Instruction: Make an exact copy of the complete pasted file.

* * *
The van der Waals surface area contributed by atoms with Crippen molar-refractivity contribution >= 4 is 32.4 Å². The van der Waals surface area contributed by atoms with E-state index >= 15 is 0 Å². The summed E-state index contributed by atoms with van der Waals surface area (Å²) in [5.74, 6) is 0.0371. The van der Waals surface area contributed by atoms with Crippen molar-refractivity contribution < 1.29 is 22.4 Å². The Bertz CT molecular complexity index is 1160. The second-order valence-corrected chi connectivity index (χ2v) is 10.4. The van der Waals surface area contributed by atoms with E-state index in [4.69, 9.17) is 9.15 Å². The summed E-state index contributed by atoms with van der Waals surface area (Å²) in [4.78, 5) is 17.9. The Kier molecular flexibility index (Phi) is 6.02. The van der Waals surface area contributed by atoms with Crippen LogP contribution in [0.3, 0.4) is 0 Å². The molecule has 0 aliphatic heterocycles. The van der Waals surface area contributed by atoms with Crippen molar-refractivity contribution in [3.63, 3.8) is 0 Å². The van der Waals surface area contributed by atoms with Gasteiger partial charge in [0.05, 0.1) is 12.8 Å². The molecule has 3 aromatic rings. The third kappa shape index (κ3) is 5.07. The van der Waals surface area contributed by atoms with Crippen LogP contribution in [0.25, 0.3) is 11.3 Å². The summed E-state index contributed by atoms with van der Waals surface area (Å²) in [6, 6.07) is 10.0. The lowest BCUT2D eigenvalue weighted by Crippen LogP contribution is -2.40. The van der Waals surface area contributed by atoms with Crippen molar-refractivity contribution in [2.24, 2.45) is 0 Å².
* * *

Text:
The van der Waals surface area contributed by atoms with Crippen molar-refractivity contribution >= 4 is 32.4 Å². The van der Waals surface area contributed by atoms with E-state index >= 15 is 0 Å². The summed E-state index contributed by atoms with van der Waals surface area (Å²) in [5.74, 6) is 0.0371. The van der Waals surface area contributed by atoms with Crippen molar-refractivity contribution < 1.29 is 22.4 Å². The Bertz CT molecular complexity index is 1160. The second-order valence-corrected chi connectivity index (χ2v) is 10.4. The van der Waals surface area contributed by atoms with E-state index in [4.69, 9.17) is 9.15 Å². The summed E-state index contributed by atoms with van der Waals surface area (Å²) in [4.78, 5) is 17.9. The Kier molecular flexibility index (Phi) is 6.02. The van der Waals surface area contributed by atoms with Crippen LogP contribution in [0.3, 0.4) is 0 Å². The molecule has 0 aliphatic heterocycles. The van der Waals surface area contributed by atoms with Crippen molar-refractivity contribution in [3.63, 3.8) is 0 Å². The van der Waals surface area contributed by atoms with Gasteiger partial charge in [0.05, 0.1) is 12.8 Å². The molecule has 3 aromatic rings. The third kappa shape index (κ3) is 5.07. The van der Waals surface area contributed by atoms with Crippen LogP contribution in [0.25, 0.3) is 11.3 Å². The summed E-state index contributed by atoms with van der Waals surface area (Å²) in [6, 6.07) is 10.0. The lowest BCUT2D eigenvalue weighted by Crippen LogP contribution is -2.40. The van der Waals surface area contributed by atoms with Crippen molar-refractivity contribution in [2.24, 2.45) is 0 Å².